Interview with Wei Hsu
Managing Director of INS Global Consulting
Wei Hsu talks about how he assists foreign companies in establishing and strengthening their local presence in Asia. He provides employment solutions, staff outsourcing, as well as facilitates working visas, local contracts, salary sponsorships, tax declarations, recruitment of local teams, invoicing and office rental.
1. Who are your clients?
Our clients come from mid-market and multinational companies, as well as institutions and organizations. Each company presents us with a different set of challenges while expanding into the Asia-Pacific markets.
2. How do you support your clients?
We have developed a platform that works between businesses and their local representatives. It simplifies the recruitment and employment solutions. In each step of the organization's life cycle we provide personalized coaching. We find a qualified manager to represent the company in China and handle all recruitment matters, including the hiring of the onsite teams or sales support. We also assist with the administrative needs and financial requirements, such as controlling the fapiao.
3. Are your services location-specific or can you help anyone and anywhere in China/Asia?
Each industry, location and business type responds to specific requirements and processes. The business scope of the company determines the registration type. Our expertise is focused mainly on service companies and consulting activities.
4. Are there differences between various Asian markets?
There are several differences among Asia’s markets. For instance, the market entry time varies, i.e., one to six weeks in China and one to four weeks in Taiwan. Another example is the difference in administrative regulation, which is higher in Mainland China compared to Hong Kong.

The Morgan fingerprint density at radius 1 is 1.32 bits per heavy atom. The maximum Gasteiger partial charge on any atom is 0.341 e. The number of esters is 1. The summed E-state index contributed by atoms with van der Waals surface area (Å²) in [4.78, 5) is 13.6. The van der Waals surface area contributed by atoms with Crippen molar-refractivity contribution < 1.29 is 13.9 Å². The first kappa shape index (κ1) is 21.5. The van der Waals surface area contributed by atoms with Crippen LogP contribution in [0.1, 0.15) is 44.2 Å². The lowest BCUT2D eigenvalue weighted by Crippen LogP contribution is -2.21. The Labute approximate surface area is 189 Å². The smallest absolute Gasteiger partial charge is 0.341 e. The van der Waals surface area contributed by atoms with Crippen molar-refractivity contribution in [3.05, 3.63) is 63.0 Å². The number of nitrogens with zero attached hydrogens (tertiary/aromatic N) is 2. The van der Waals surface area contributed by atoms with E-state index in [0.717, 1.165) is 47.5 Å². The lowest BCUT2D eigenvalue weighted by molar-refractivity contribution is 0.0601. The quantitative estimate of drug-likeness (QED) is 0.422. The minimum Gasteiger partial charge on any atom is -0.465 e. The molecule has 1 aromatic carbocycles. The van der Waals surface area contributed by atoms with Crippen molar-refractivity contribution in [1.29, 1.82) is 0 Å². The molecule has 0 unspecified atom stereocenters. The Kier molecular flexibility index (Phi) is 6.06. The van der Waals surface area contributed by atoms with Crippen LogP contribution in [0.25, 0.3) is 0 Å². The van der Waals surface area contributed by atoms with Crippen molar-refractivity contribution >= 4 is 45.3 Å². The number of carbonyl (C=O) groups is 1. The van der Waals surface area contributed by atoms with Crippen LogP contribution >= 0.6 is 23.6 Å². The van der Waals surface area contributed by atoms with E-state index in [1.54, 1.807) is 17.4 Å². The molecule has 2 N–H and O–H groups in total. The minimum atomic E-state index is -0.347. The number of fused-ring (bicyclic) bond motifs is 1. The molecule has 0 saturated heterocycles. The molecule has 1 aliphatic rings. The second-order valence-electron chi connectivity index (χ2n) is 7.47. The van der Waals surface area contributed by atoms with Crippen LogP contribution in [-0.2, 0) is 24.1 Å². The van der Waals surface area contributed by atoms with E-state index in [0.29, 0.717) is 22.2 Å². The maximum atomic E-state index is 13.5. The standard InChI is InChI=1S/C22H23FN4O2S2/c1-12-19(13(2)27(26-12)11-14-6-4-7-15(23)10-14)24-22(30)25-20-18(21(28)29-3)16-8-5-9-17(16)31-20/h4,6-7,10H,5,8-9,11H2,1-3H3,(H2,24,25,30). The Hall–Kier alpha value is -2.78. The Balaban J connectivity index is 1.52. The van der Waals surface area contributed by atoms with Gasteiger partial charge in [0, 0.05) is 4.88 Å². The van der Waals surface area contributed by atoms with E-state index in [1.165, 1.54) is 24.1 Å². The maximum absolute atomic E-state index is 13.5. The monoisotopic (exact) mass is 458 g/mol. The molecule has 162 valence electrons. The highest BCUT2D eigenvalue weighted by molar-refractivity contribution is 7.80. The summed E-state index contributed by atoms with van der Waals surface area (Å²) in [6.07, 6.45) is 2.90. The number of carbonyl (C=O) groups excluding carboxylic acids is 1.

5. Do you work with startups?
Certainly. We collaborate with startup foreign companies and freelancers looking for onsite administrative support for their local teams. Often startups need the most help because those companies don't have established ways of handling business.
6. What specific recommendations you have for brands/companies wanting to enter the China market?
Foreign investors and companies wanting to try their luck abroad will find that the Chinese market offers countless opportunities. However, to successfully set up a business in China, it is crucial to proceed following the country’s laws and regulations. The Chinese labor law, for example, is protective towards the employees hence the employers have to be very clear on rules and the law to equally protect themselves.
7. What are the possible dangers and pitfalls of starting a company in China?
There are many types of legal entities in China, each with advantages and limitations. It is necessary to carefully consider which legal entity will correspond to the needs of the business. Failure to do so can lead to many difficulties and issues in the company’s future, leading to the possibility of an eventual failure in China. I recommend considering the different options before entering the Mainland.
8. What is your advice when it comes to operating or starting a company in Asia/China?
First, be informed then make your move. A few months after the implementation of the new visa points system in China (1 April 2017), the Chinese authorities made further modifications in the table points. Find reliable help in the form of professional organizations or a partner company and don't rely on your knowledge from the West.
Wei Hsu is expert in facilitation of working visas, local contracts, salary sponsorship, tax declaration, recruitment of local teams, invoicing and office rental.